Soaring costs and shifting tastes put restaurants on the edge of bankruptcy

Restaurant bankruptcies soar

Cindy White

A new report by Restaurants Canada is sounding the alarm, indicating a 116 per cent increase in bankruptcy filings within the foodservice industry since 2022, as operational costs continue to rise.

This development is compelling many restaurants to contemplate closure or explore alternative business approaches. Simultaneously, diners are facing their own challenges with escalating costs. Post-pandemic, they crave more than just a meal, driving the surge in experiential dining trends.

That’s good news for businesses that offer customers something beyond the ordinary.

“They like that unique experience, a personable experience,” says Andrew Deans, owner of A Taste of Kelowna Food Tours. “If people are going to spend their money now; and it is tighter because of everything going on in the world, they want that.”

He says one value-added item he’s worked into his tours is a trip to the rooftop patio at the Innovation Centre, with its panoramic view of the city.

Tapping into the rising interest in experiential dining is Lakehouse Home Store, which recently opened an impressive cooking school space on its second floor.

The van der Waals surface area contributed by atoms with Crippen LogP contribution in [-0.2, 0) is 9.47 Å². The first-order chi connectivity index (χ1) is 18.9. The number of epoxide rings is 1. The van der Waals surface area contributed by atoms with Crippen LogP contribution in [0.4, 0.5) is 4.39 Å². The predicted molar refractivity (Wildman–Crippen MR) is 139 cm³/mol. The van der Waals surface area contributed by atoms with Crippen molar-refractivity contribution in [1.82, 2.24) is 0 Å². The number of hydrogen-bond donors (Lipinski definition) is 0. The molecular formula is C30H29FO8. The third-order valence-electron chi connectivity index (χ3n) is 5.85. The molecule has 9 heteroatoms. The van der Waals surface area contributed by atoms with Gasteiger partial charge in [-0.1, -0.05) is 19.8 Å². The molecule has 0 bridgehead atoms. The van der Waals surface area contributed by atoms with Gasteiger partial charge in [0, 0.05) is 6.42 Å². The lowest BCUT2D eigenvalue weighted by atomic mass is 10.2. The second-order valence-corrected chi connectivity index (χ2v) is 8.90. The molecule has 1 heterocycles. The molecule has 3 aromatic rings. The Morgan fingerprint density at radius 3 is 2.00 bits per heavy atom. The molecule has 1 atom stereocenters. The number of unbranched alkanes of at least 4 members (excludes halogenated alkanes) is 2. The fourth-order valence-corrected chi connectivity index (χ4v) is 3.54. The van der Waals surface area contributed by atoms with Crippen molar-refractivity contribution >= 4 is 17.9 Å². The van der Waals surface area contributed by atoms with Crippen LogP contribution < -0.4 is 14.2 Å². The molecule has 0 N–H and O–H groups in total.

“We wanted a place where people can come in, feel and use the product, get a hands-on experience learning how to cook. And it’s different than going out to a restaurant,” said chef and operations director Travis Pye.

Their cooking classes attract a diverse clientele, ranging from older couples on date nights to young people learning how to cook.

While attending her second cooking class, Brenda remarks, "This is nice because we actually use the recipes and techniques. It's interesting. You're learning something, spending a little more time preparing the food instead of just going somewhere and sitting down and having it placed in front of you."

The demand for locally-sourced food is also at the forefront of both restaurant owners' and diners' minds.

“For example, at BNA they’ve got this new burger. They made a partnership with this beef producer in B.C. to buy X amount of beef per month from them. That producer is able to get it to them at an amazing price, and their new burger is probably the best because it’s a local burger and bun here from B.C. It’s $10 cheaper than anywhere else,” notes Deans.

He adds there are restaurants coming up with unique ideas to ensure cash-strapped families can enjoy a meal out for less than $100.

However, for those still struggling, Restaurants Canada is urging the federal government to give them more time for the repayment of government loans received during the pandemic.

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